Icehouse by Sharon Coleman


Sharon Coleman

In a late June field,
the lowering sun
keeps western eyes low,
bathes skin and darkens it,
lightens a blue dress.

Twenty paces
from a dry Texas creek
stands an icehouse,
abandoned since the dawn
of petrol’s rise,
before atoms split.

It leans, door ajar,
boards bared and bleached
by a heat ever more common—
only the lock and hinges
are unrusted and holding.

In the doorframe,
aslant and wide open
to the field beyond
a fallen back wall,
I stand, holding upright
a grass blade—
thick, saw-toothed, a foot long.
Its green is silver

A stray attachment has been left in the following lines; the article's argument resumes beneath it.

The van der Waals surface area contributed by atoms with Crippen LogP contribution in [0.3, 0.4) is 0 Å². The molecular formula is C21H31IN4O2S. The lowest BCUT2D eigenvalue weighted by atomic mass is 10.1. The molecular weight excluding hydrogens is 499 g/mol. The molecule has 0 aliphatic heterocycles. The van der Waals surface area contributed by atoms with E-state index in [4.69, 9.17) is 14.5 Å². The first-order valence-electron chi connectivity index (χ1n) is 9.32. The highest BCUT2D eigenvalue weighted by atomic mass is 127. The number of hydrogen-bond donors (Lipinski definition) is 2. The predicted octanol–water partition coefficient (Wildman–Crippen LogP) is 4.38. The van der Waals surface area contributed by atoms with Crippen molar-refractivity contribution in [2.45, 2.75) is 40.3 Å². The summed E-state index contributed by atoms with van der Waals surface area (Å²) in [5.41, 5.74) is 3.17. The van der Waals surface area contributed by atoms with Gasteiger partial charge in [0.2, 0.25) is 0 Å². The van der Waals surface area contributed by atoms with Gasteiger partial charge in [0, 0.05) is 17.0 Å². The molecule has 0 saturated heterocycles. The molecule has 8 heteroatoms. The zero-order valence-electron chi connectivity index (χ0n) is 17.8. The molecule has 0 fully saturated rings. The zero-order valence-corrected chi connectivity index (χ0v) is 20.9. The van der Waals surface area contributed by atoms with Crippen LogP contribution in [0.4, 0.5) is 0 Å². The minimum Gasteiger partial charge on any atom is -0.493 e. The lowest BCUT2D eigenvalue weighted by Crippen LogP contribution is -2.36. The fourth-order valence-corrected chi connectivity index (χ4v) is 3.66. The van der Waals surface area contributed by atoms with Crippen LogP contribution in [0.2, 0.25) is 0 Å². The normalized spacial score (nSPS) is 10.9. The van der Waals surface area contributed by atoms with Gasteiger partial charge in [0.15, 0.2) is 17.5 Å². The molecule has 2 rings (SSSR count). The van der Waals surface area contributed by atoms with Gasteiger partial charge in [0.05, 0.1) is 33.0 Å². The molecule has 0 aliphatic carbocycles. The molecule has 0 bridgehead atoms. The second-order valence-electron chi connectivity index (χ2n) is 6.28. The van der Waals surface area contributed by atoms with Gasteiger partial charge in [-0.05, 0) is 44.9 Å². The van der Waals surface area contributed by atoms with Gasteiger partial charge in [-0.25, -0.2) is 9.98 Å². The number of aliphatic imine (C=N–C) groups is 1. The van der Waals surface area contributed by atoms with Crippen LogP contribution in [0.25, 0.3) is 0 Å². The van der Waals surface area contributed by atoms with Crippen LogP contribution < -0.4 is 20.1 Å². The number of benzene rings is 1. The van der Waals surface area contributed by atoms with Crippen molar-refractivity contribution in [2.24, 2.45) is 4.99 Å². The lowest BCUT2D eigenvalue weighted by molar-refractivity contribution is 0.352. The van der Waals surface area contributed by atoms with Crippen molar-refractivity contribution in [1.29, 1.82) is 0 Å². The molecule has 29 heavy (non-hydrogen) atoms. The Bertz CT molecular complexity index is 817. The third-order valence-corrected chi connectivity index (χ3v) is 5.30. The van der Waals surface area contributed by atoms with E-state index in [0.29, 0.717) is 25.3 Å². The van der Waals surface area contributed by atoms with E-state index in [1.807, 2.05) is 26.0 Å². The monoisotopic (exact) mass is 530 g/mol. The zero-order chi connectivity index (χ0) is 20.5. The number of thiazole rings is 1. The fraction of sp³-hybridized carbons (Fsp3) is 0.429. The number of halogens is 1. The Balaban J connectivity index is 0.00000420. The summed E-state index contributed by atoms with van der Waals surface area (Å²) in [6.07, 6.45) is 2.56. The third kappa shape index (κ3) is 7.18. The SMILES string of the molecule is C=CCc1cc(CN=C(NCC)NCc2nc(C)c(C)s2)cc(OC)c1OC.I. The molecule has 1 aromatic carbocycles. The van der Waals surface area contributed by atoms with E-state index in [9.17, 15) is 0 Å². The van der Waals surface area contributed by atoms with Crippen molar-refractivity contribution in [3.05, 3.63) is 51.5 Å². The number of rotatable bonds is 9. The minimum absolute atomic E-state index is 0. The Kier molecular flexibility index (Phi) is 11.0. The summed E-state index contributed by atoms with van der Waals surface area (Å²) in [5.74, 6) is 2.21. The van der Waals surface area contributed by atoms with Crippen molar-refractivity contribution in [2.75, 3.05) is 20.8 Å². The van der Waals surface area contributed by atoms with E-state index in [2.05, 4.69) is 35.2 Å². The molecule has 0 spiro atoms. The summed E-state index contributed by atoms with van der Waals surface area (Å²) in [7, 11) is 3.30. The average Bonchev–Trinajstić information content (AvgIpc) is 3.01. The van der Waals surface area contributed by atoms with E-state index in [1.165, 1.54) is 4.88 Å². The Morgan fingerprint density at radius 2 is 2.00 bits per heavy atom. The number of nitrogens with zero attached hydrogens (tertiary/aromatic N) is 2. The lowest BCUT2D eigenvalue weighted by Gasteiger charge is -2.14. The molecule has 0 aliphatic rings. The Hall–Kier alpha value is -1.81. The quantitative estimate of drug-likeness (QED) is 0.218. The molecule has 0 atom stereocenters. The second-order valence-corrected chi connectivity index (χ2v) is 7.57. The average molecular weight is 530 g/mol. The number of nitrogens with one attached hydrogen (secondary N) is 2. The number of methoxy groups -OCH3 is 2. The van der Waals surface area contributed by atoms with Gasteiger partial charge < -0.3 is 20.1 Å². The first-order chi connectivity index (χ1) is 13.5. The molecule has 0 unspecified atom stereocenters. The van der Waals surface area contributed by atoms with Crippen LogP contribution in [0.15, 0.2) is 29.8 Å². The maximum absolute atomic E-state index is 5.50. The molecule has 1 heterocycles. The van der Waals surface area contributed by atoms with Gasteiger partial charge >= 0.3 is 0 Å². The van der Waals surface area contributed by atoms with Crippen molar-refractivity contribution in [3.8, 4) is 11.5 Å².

in the sunlight—
like a knife blade,
like grey streaks
in my dark hair,
like a poetic line—
poised to tickle,
to thrust between ribs.


© Sharon Coleman


Sharon ColemanSharon Coleman is a fifth generation Northern Californian who has a penchant for learning languages and their entangled word roots. She co-curates the reading series Lyrics & Dirges and co-directs the Berkeley Poetry Festival. Her chapbook Half Circle came out in 2013. She teaches at Berkeley City College. She’s been nominated twice for a Pushcart. Her poetry has recently appeared in Clade Song, Ambush Review, riverbabble, and is forthcoming in Shampoo and Paterson Literary Review.